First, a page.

As I mentioned in a previous post, this was the place which I went back to in my mind when things were at their most tough. Whenever I was undergoing procedures or trying to keep myself calm, I’d picture myself, eyes closed, lying on the white sand listening to the waves with the Greek sun beating down and warming every inch of me. Needless to say I was rather excited about returning, plus this time A was coming so he’d get to see what all the fuss was about.

The holiday was fantastic; 2 weeks of heat, sunshine, good food and lovely people. I couldn’t believe how different it was for me, and the lack of effort (compared to last time) it would take to do things still surprised me, even though I knew me and my old lungs had had to work very hard to keep up.

I got a bit of swimming confidence back too which was lovely. When the turquoise Mediterranean stretches before you, cool and inviting, it’s much easier to overcome the fears developed over years of tiring quickly and suddenly, and by the end of the holiday I was swimming right out to the buoys that marked the end of the bay and back again. I walked to the cliff edge one evening and stood and watched the evening sun dance and sparkle on the sea, before throwing some flowers in for my donor, and watching them drift out slowly and disappear into the glittering waves.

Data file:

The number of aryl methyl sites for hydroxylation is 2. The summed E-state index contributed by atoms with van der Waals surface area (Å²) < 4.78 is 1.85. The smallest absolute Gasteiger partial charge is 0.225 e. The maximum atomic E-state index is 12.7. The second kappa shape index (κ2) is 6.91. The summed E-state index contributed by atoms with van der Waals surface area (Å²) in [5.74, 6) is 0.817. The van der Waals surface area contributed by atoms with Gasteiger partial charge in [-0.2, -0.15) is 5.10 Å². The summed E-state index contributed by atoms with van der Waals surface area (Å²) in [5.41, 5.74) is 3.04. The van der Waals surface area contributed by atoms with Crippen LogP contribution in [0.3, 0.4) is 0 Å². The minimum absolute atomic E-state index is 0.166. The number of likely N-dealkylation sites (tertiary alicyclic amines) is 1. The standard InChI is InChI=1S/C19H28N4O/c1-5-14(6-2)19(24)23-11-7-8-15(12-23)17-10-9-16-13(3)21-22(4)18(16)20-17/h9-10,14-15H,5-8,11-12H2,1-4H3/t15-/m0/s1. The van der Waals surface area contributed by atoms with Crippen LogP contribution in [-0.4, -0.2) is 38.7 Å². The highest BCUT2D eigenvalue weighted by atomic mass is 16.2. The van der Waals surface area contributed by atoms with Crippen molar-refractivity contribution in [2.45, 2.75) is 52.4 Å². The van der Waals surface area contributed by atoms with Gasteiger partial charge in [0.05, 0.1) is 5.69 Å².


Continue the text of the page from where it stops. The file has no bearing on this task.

It’s strange being back home; that feeling of “was I really there?” (which I’m sure hits all holiday makers when they return to normality) has hit home and I am now trying to catch up on real life where I left off. I had the most amazing two weeks and really cannot believe my luck that I was able to return to such a gorgeous place that is filled with so many memories from over the years.

Busy (but exciting) week ahead, so more to come soon, but for now here are some more pics which whilst they don’t do it justice, demonstrate slightly just why I love our little Greek paradise so much.